A few months ago, I asked a very large international customer about its bring-your-own-device (BYOD) plans. The reply was, “Our strategy is akin to random acts of mobility.” What was meant is something I’ve heard from many other customers. People are bringing in the devices they want IT to support, and they are getting their way. This puts tremendous pressure on IT to support these devices, even if they are not part of a larger plan. While randomly supporting devices is bad, the motivation behind the requests is usually good because BYOD increases productivity by letting users access information in the way they want.
While IT should support this willingly, there needs to be a better plan. Of course, that’s easier said than done. The evolution of systems management in most companies has been piecemeal with a variety of systems—some proprietary—deployed to support the different iterations of company-approved laptops, tablets and smartphones. Combine these systems with the reality that users now typically use three-to-five devices respectively, and it’s no wonder that IT faces a constant struggle to track who has which devices, what data they can access and whether the devices are secure. In such an environment, random acts of mobility are unavoidable.
So how can companies move from randomness to a successful BYOD strategy? Let’s start with a definition of “success.” I think of it as letting individuals use their devices of choice while easily managing users, devices and access to data—all for a reasonable cost.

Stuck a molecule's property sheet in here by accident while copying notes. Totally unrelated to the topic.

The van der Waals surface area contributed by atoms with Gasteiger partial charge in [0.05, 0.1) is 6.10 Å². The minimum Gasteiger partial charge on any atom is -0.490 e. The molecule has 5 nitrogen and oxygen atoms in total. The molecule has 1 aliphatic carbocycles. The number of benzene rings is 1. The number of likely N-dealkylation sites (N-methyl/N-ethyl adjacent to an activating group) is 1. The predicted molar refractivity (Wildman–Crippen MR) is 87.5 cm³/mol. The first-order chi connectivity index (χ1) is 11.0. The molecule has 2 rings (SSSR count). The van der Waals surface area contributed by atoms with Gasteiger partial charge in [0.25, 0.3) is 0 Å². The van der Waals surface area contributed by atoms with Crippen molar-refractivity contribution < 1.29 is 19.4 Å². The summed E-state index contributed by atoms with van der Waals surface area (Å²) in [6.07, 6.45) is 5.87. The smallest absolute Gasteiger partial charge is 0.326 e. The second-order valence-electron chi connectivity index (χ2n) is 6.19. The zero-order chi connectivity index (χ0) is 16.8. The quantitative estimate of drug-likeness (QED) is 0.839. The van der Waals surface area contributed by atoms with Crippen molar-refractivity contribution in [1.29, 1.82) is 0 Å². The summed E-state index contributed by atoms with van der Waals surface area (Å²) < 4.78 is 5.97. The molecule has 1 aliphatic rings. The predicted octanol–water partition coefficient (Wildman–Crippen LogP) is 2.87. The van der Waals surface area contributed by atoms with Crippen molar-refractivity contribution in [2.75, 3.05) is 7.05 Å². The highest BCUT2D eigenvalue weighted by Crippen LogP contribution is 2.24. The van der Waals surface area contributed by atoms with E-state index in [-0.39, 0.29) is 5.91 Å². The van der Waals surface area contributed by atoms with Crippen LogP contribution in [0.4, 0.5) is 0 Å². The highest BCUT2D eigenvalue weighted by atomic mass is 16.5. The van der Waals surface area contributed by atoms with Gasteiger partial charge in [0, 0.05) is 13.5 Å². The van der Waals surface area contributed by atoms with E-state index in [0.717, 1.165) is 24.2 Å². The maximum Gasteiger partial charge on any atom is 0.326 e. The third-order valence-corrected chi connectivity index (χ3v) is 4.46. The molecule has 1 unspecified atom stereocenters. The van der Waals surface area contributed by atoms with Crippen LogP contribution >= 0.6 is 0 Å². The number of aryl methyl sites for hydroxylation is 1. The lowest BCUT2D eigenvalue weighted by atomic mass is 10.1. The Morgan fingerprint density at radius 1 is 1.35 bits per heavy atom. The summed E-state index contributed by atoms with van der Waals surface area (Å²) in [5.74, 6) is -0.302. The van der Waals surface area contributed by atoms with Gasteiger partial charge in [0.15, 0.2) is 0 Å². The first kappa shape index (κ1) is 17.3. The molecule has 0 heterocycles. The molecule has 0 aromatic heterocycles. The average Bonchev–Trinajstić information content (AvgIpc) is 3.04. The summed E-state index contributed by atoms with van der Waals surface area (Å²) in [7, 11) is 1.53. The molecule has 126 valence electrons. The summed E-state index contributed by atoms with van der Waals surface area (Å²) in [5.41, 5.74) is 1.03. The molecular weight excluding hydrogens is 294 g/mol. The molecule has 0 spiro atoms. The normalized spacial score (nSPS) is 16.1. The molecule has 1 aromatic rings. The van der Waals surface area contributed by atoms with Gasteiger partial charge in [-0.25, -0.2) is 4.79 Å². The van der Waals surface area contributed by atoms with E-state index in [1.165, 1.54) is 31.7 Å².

Achieving this success requires two critical pieces. First, a set of best practices and policies that creates the proper balance between the users’ desire for flexibility and the enterprise’s need for data protection and regulatory compliance. Are there limitations on how devices can be used? How much support will the company provide for user-owned devices? Does the enterprise have the right to wipe data? What happens if a device is lost or stolen? Should data access be limited according to an employee’s role, time of day or location? To formulate and codify these best practices and policies, it’s imperative to bring together representatives from IT, legal, compliance, finance, HR and business.
The second requirement is a new technology solution that makes it easy and cost effective to implement policies and best practices while being able to scale to incorporate more users and devices. To facilitate policy and compliance management, look for a solution that uses a secure workspace installed on BYO devices. Such a workspace effectively separates personal information from enterprise data and enables IT to manage and, if necessary, delete enterprise data without impacting the personal side. To ease deployment and control costs, look for a comprehensive solution that offers management of user identities and access, devices, applications and content. This eliminates the need to purchase and support multiple point solutions, which increases cost and complexity. By meeting these requirements, your BYOD strategy should be a success.